The Permian basin continues to be one of the most active areas of petroleum and gas exploration and development in the United States; 778 exploratory wells and 2,997 development wells have been drilled. This is a reduction of 114 exploratory wells compared to 1965. Exploratory well success was 26.4%, and development well success was 86%. Gas exploration continued to increase, with important gas reserves being found in the Delaware basin.
Crude production increased 7.7% in 1966 compared to 1965. This increase was the result of completion of 2,516 oil wells during 1966, successful implementation of secondary-recovery projects, and the higher Texas proration factor in 1966 than in 1965.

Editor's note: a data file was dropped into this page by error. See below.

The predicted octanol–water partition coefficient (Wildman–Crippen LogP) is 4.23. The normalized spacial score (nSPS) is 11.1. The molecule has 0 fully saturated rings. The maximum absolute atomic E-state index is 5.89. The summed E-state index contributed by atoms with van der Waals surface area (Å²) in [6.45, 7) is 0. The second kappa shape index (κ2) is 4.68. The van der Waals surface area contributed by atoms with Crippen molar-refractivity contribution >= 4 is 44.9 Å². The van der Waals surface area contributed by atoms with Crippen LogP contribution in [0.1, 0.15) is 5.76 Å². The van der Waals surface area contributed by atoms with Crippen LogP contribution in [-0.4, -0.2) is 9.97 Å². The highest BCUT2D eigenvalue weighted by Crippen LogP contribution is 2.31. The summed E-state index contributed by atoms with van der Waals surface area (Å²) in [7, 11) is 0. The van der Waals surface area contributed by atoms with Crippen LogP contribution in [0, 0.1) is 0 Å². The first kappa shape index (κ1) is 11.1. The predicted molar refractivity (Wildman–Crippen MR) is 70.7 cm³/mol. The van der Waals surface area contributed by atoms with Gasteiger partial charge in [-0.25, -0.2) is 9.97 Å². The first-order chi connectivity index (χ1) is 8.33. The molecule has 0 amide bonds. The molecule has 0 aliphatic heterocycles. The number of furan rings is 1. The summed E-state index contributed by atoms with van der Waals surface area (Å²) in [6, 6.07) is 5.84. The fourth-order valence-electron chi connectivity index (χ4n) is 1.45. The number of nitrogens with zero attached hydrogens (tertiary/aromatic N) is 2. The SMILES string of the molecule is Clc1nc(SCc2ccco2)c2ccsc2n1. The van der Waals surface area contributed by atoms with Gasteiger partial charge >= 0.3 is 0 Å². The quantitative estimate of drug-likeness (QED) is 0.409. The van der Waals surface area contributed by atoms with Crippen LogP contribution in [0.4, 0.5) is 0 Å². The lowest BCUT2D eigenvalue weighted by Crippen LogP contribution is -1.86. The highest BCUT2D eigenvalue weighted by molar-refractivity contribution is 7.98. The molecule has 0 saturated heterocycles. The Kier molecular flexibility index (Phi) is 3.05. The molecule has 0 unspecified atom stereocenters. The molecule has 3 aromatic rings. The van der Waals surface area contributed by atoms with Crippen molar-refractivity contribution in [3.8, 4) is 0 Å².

The most active and successful exploratory areas were the Central Basin platform and the Delaware basin. The most active development trends were the Cato-Chaveroo trend in Chaves and Roosevelt Counties, New Mexico, and the Spraberry trend of West Texas.
Seismic exploration decreased only 1% compared to 1965, which may indicate the end of the downward trend.
Leasing continued at a high level of activity. Large cash bonus prices were paid for good acreage. Key acreage in the Delaware basin sub-province brought the highest prices in the area, whereas $1.00 per acre or less was paid in the nonproductive frontier.